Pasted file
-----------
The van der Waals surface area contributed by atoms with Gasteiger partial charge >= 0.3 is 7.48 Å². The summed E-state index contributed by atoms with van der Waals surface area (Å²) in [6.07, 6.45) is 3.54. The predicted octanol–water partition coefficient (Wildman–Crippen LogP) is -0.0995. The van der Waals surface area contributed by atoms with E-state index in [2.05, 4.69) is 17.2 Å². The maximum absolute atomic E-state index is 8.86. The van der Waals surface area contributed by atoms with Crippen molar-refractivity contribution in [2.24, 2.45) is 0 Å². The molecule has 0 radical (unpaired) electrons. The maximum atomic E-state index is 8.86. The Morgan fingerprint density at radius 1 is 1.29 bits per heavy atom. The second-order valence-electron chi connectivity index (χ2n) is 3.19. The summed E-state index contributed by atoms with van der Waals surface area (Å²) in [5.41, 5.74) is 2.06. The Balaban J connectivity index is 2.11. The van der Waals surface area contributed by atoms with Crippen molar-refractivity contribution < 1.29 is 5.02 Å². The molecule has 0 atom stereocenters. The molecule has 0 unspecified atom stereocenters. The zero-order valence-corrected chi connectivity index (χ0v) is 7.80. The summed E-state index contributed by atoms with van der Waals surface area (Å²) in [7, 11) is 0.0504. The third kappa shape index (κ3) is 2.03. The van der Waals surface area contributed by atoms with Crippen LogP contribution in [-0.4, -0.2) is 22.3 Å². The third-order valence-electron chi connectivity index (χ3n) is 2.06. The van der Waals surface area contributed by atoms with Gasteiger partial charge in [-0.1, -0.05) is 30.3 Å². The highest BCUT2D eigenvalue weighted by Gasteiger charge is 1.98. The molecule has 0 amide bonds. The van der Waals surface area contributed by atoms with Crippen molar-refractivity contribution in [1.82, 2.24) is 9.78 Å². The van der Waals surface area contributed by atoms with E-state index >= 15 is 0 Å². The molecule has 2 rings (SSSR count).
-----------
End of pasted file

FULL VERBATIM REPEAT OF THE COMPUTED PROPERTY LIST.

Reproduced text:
The van der Waals surface area contributed by atoms with Gasteiger partial charge >= 0.3 is 7.48 Å². The summed E-state index contributed by atoms with van der Waals surface area (Å²) in [6.07, 6.45) is 3.54. The predicted octanol–water partition coefficient (Wildman–Crippen LogP) is -0.0995. The van der Waals surface area contributed by atoms with E-state index in [2.05, 4.69) is 17.2 Å². The maximum absolute atomic E-state index is 8.86. The van der Waals surface area contributed by atoms with Crippen molar-refractivity contribution in [2.24, 2.45) is 0 Å². The molecule has 0 radical (unpaired) electrons. The maximum atomic E-state index is 8.86. The Morgan fingerprint density at radius 1 is 1.29 bits per heavy atom. The second-order valence-electron chi connectivity index (χ2n) is 3.19. The summed E-state index contributed by atoms with van der Waals surface area (Å²) in [5.41, 5.74) is 2.06. The Balaban J connectivity index is 2.11. The van der Waals surface area contributed by atoms with Crippen molar-refractivity contribution < 1.29 is 5.02 Å². The molecule has 0 atom stereocenters. The molecule has 0 unspecified atom stereocenters. The zero-order valence-corrected chi connectivity index (χ0v) is 7.80. The summed E-state index contributed by atoms with van der Waals surface area (Å²) in [7, 11) is 0.0504. The third kappa shape index (κ3) is 2.03. The van der Waals surface area contributed by atoms with Crippen LogP contribution in [-0.4, -0.2) is 22.3 Å². The third-order valence-electron chi connectivity index (χ3n) is 2.06. The van der Waals surface area contributed by atoms with Gasteiger partial charge in [-0.1, -0.05) is 30.3 Å². The highest BCUT2D eigenvalue weighted by Gasteiger charge is 1.98. The molecule has 0 amide bonds. The van der Waals surface area contributed by atoms with Crippen molar-refractivity contribution in [1.82, 2.24) is 9.78 Å². The van der Waals surface area contributed by atoms with E-state index >= 15 is 0 Å². The molecule has 2 rings (SSSR count).